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EconomyFeatured

California Will Spend $23,000 Per Household In 2023 State Budget. What Will Taxpayers Get?

by Lee Ohanianvia California on Your Mind
Tuesday, May 17, 2022

With a nearly $100 million budget surplus, California governor Gavin Newsom has proposed a $300 billion state budget for the next fiscal year. If adopted by the state legislature, this budget works out to nearly $23,000 in spending per California household and would be about 50 percent larger than the budget from just two years ago. 

In the News

Camilla Cavendish’s Fantasy Dinner: Elon Musk, Cicero And Ayaan Hirsi Ali

featuring Ayaan Hirsi Alivia Financial Times
Tuesday, May 17, 2022

[Subscription Required] A group of people ‘unafraid to say interesting things’ convene at Voltaire’s château in Ferney.

Analysis and Commentary

The Biden Administration’s Assault On Charter Schools

by Bruce Thorntonvia FrontPage Mag.com
Tuesday, May 17, 2022

Almost 40 years ago, the report A Nation at Risk: The Imperative for Reform appeared. It documented the failure of public schools to teach the foundational skills and knowledge necessary for a good education.

In the News

Tax Windfall Pushes California’s Budget Surplus To Nearly $100BN

quoting Lee Ohanianvia Financial Times
Tuesday, May 17, 2022

[Subscription Required] California’s projected surplus is higher than the total spending of every US state except for New York and Texas. Much of its extra revenue is thanks to a 13.3 per cent tax on capital gains.

In the News

Senate Hearing Highlights How Single-Payer Will Ration Health Care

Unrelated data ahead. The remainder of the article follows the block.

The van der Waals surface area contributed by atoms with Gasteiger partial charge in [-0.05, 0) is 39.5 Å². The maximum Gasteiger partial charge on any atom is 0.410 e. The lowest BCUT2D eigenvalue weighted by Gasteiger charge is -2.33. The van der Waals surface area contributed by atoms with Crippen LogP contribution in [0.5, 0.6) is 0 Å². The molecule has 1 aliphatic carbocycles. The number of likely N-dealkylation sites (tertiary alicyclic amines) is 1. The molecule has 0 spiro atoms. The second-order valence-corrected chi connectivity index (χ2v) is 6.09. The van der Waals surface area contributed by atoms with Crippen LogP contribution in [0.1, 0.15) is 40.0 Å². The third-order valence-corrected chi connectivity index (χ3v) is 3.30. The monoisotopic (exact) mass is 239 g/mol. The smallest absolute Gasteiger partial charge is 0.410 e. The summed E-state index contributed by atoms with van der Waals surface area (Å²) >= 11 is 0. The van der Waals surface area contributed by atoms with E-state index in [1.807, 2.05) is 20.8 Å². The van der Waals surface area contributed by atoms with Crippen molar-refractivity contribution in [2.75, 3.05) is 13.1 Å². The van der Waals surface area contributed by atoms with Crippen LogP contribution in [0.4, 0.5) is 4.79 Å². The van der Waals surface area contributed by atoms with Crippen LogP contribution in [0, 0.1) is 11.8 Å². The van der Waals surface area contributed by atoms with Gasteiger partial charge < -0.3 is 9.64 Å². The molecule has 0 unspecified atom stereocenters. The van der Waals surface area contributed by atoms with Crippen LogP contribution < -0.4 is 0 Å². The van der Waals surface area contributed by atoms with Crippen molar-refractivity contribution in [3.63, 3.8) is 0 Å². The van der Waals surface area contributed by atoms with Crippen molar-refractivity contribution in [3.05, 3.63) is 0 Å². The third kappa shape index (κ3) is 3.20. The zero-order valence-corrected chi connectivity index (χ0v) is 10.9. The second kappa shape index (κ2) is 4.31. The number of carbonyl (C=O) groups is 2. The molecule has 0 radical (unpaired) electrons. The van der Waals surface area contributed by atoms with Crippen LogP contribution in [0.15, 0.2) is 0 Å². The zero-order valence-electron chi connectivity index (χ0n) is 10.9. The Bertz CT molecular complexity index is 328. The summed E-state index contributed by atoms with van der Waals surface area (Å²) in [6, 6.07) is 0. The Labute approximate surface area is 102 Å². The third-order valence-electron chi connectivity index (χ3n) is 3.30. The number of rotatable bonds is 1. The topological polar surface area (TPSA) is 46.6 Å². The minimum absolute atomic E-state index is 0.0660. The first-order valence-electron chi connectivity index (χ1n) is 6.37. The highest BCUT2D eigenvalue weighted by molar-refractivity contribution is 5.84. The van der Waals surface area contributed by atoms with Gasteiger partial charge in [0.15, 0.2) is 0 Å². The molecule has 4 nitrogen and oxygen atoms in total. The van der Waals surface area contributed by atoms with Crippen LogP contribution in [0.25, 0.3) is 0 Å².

quoting Charles Blahousvia The Federalist
Monday, May 16, 2022

The testimony showed a surprising amount of consensus about ‘free’ health care creating a level of demand for care that doctors and hospitals could not meet.

In the News

Employers Are Allowing More Remote Work Days

quoting Steven J. Davisvia Axios
Monday, May 16, 2022

Bosses are coming around to the idea of remote work, at least for part of the week.

In the News

2022 Shortlist

mentioning Andrew Robertsvia Elizabeth Longford Prize for Historical Biography
Monday, May 16, 2022

“The Elizabeth Longford Prize has always cast a wide net over historical biography, paying close attention not only to rulers, politicians and revolutionaries but also to the lives of those who shape history outside the obvious spheres of public life. The 2022 list reflects this emphatically.”

Featured

An Energy-Independent India Requires A Nuclear Revolution

by David C. Mulford, John Rivera-Dirksvia The Hill
Monday, May 16, 2022

With global energy markets roiled by the Russians invading Ukraine and turning off gas supplies to Poland and Bulgaria, and now electricity to Finland, it’s time for every nation to rethink its dependence on foreign energy and its domestic production. 

Featured

Yes, President Trump's Tax Cuts Overachieved – And Tax Revenues Are Higher Than Without The Cut

by David R. Henderson quoting Tyler Goodspeed, Kevin Hassettvia Texas Insider.org
Monday, May 16, 2022

When Congress passed the 2017 tax cut legislation and former President Trump signed it, I predicted that it would work. Cutting the corporate income tax rate from 35 percent to 21 percent would increase firms’ incentive to invest because they would keep more of their profits. The tax cut brought the U.S. corporate tax rate much closer to that of other developed countries.

In the News

The Democrats’ Abortion Bill Is Not Just Radical. It’s Unconstitutional.

quoting John Yoovia The Washington Post
Friday, May 13, 2022

If Democrats wanted to show how out of touch they are with the American people on abortion, they could have found no better way than voting for the failed Women’s Health Protection Act, the radical bill that would have created a national right to “abort a child,” in President Biden’s turn of phrase, up until the moment of birth.

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